Edwin George, a member of the Eastern Band of Cherokees, was born in 1934 and raised in a mountain-side log cabin in Cherokee, NC. He grew up with limited educational opportunities, but in a home rich with native culture, stories, myths, and traditions. As a youth he and his family spoke only the Cherokee language. Though Edwin’s parents had minimal education and worked labor-type jobs, both taught him to honor the stories and legends of the Cherokee people. His mother’s sister, Martha Owl, was a master basket weaver, and Edwin remembers watching her dedication to her craft. Edwin left the reservation to find better employment opportunities, and eventually learned to speak some English. His marriage and life experience brought him to Ohio, where he worked for over 20 years as a custodian at Ohio State and Kent State Universities. During this time, he began to work with wood, whittling, carving, and painting totem poles, hiking sticks, and small sculptures. He once built a totem pole so large and detailed that he wasn’t able to get it out of his small home after assembling it. His passion to make art intensified.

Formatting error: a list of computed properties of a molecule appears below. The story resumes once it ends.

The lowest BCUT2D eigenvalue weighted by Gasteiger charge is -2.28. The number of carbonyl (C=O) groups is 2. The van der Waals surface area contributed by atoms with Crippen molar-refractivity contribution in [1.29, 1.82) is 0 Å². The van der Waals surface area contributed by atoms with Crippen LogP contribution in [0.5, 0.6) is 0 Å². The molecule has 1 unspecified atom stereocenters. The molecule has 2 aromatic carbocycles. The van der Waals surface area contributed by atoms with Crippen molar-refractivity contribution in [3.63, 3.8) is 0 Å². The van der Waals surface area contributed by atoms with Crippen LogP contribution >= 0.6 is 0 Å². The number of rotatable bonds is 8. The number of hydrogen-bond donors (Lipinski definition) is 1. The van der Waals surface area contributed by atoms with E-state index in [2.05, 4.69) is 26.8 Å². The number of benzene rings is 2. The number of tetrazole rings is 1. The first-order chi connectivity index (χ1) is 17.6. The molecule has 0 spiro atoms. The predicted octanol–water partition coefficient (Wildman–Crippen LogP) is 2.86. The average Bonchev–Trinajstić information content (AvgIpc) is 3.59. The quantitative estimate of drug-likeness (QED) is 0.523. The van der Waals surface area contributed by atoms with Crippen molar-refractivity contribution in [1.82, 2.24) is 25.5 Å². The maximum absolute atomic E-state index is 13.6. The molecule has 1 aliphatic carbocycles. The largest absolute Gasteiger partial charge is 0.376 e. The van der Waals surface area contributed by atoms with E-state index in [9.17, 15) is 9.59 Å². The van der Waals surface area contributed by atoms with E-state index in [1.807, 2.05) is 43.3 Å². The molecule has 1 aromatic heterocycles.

In 1991, Edwin began to paint. His very first painting was the cabin of his youth, perched upon a tree covered mountainside. He labored over it, hesitantly trying to paint a realistic looking cabin. After that first attempt, a flood of Cherokee images, stories, myths, colors, animals and foliage flowed into his mind, and he realized that after all of this time, he needed to share his knowledge of the Cherokee language, culture, and mythology. He had always been tentative about sharing his culture because of his limited English-speaking abilities, but found that, through his paintings, he could share and express an abundance of his history without being hindered by his limited language skills.

Ohio Folk & Traditional Arts - Find Artists by County
Ohio Folk & Traditional Arts - Ohio Arts Council Ohio Folk & Traditional Arts - National Endowment for the Arts Ohio Folk & Traditional Arts - ThinkTV